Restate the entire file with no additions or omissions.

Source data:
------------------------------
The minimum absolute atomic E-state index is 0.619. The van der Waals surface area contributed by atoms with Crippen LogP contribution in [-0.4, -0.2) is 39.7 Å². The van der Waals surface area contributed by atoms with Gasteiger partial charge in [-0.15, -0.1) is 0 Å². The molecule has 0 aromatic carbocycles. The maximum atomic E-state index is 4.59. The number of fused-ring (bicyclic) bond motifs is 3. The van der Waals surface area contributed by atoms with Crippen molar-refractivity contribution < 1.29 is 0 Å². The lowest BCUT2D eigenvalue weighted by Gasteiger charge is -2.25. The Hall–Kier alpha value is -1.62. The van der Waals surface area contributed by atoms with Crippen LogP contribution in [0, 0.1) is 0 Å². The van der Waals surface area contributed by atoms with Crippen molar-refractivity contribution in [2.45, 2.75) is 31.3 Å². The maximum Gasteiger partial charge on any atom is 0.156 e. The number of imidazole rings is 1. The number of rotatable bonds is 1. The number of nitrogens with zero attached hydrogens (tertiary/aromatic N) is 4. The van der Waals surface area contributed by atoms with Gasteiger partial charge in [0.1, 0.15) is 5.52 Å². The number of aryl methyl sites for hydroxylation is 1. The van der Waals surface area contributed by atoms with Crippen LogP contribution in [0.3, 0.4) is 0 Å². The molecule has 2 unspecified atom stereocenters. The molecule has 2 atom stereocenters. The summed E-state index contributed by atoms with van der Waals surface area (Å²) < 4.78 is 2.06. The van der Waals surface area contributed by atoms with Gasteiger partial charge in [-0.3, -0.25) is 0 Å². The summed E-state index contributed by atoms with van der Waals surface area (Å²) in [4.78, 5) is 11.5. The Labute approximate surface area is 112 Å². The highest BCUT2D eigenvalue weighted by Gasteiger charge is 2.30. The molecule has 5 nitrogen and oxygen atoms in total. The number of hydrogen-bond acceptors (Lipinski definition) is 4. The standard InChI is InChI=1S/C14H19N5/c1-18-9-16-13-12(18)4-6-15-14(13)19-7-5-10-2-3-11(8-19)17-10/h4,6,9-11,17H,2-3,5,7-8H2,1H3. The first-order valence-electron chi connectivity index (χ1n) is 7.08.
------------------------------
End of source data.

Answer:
The minimum absolute atomic E-state index is 0.619. The van der Waals surface area contributed by atoms with Crippen LogP contribution in [-0.4, -0.2) is 39.7 Å². The van der Waals surface area contributed by atoms with Gasteiger partial charge in [-0.15, -0.1) is 0 Å². The molecule has 0 aromatic carbocycles. The maximum atomic E-state index is 4.59. The number of fused-ring (bicyclic) bond motifs is 3. The van der Waals surface area contributed by atoms with Crippen molar-refractivity contribution < 1.29 is 0 Å². The lowest BCUT2D eigenvalue weighted by Gasteiger charge is -2.25. The Hall–Kier alpha value is -1.62. The van der Waals surface area contributed by atoms with Crippen LogP contribution in [0, 0.1) is 0 Å². The van der Waals surface area contributed by atoms with Crippen molar-refractivity contribution in [2.45, 2.75) is 31.3 Å². The maximum Gasteiger partial charge on any atom is 0.156 e. The number of imidazole rings is 1. The number of rotatable bonds is 1. The number of nitrogens with zero attached hydrogens (tertiary/aromatic N) is 4. The van der Waals surface area contributed by atoms with Gasteiger partial charge in [0.1, 0.15) is 5.52 Å². The number of aryl methyl sites for hydroxylation is 1. The van der Waals surface area contributed by atoms with Crippen LogP contribution in [0.3, 0.4) is 0 Å². The molecule has 2 unspecified atom stereocenters. The molecule has 2 atom stereocenters. The summed E-state index contributed by atoms with van der Waals surface area (Å²) < 4.78 is 2.06. The van der Waals surface area contributed by atoms with Gasteiger partial charge in [-0.3, -0.25) is 0 Å². The summed E-state index contributed by atoms with van der Waals surface area (Å²) in [4.78, 5) is 11.5. The Labute approximate surface area is 112 Å². The highest BCUT2D eigenvalue weighted by Gasteiger charge is 2.30. The molecule has 5 nitrogen and oxygen atoms in total. The number of hydrogen-bond acceptors (Lipinski definition) is 4. The standard InChI is InChI=1S/C14H19N5/c1-18-9-16-13-12(18)4-6-15-14(13)19-7-5-10-2-3-11(8-19)17-10/h4,6,9-11,17H,2-3,5,7-8H2,1H3. The first-order valence-electron chi connectivity index (χ1n) is 7.08.